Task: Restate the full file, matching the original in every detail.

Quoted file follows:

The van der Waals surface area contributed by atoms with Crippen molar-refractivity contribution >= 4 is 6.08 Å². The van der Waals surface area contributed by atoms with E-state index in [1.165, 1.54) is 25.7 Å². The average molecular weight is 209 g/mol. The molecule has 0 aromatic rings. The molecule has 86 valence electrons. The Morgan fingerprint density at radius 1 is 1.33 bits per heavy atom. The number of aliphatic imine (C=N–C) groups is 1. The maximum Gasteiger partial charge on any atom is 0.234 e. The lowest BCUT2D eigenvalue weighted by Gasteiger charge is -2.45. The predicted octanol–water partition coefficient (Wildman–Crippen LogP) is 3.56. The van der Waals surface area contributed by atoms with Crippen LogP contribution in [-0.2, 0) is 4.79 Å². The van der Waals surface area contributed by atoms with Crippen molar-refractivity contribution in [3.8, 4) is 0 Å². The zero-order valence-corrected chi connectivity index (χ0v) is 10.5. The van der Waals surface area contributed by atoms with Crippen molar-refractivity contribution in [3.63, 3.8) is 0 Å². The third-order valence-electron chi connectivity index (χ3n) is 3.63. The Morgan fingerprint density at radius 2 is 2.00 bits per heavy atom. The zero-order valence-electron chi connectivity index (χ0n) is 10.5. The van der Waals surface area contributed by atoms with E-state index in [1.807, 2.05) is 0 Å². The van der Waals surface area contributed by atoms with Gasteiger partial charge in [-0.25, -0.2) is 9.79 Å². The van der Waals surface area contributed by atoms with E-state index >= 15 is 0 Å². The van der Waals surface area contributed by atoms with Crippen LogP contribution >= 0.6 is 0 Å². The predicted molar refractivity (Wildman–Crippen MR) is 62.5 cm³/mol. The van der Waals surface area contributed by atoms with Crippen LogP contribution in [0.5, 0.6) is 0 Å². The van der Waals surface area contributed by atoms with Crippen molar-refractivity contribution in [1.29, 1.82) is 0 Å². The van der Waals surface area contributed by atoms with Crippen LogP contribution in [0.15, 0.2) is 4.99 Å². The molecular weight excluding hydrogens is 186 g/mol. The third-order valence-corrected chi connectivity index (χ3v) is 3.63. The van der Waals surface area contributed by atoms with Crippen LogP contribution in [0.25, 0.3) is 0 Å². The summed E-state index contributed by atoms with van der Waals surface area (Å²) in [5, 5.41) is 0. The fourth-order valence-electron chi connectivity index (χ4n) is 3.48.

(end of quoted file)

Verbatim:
The van der Waals surface area contributed by atoms with Crippen molar-refractivity contribution >= 4 is 6.08 Å². The van der Waals surface area contributed by atoms with E-state index in [1.165, 1.54) is 25.7 Å². The average molecular weight is 209 g/mol. The molecule has 0 aromatic rings. The molecule has 86 valence electrons. The Morgan fingerprint density at radius 1 is 1.33 bits per heavy atom. The number of aliphatic imine (C=N–C) groups is 1. The maximum Gasteiger partial charge on any atom is 0.234 e. The lowest BCUT2D eigenvalue weighted by Gasteiger charge is -2.45. The predicted octanol–water partition coefficient (Wildman–Crippen LogP) is 3.56. The van der Waals surface area contributed by atoms with Crippen LogP contribution in [-0.2, 0) is 4.79 Å². The van der Waals surface area contributed by atoms with Crippen molar-refractivity contribution in [3.8, 4) is 0 Å². The zero-order valence-corrected chi connectivity index (χ0v) is 10.5. The van der Waals surface area contributed by atoms with Crippen molar-refractivity contribution in [3.63, 3.8) is 0 Å². The third-order valence-electron chi connectivity index (χ3n) is 3.63. The Morgan fingerprint density at radius 2 is 2.00 bits per heavy atom. The zero-order valence-electron chi connectivity index (χ0n) is 10.5. The van der Waals surface area contributed by atoms with E-state index in [1.807, 2.05) is 0 Å². The van der Waals surface area contributed by atoms with Gasteiger partial charge in [-0.25, -0.2) is 9.79 Å². The van der Waals surface area contributed by atoms with E-state index >= 15 is 0 Å². The van der Waals surface area contributed by atoms with Crippen LogP contribution >= 0.6 is 0 Å². The predicted molar refractivity (Wildman–Crippen MR) is 62.5 cm³/mol. The van der Waals surface area contributed by atoms with Crippen LogP contribution in [0.5, 0.6) is 0 Å². The van der Waals surface area contributed by atoms with Crippen molar-refractivity contribution in [1.29, 1.82) is 0 Å². The van der Waals surface area contributed by atoms with Crippen LogP contribution in [0.15, 0.2) is 4.99 Å². The molecular weight excluding hydrogens is 186 g/mol. The third-order valence-corrected chi connectivity index (χ3v) is 3.63. The van der Waals surface area contributed by atoms with Crippen LogP contribution in [0.25, 0.3) is 0 Å². The summed E-state index contributed by atoms with van der Waals surface area (Å²) in [5, 5.41) is 0. The fourth-order valence-electron chi connectivity index (χ4n) is 3.48.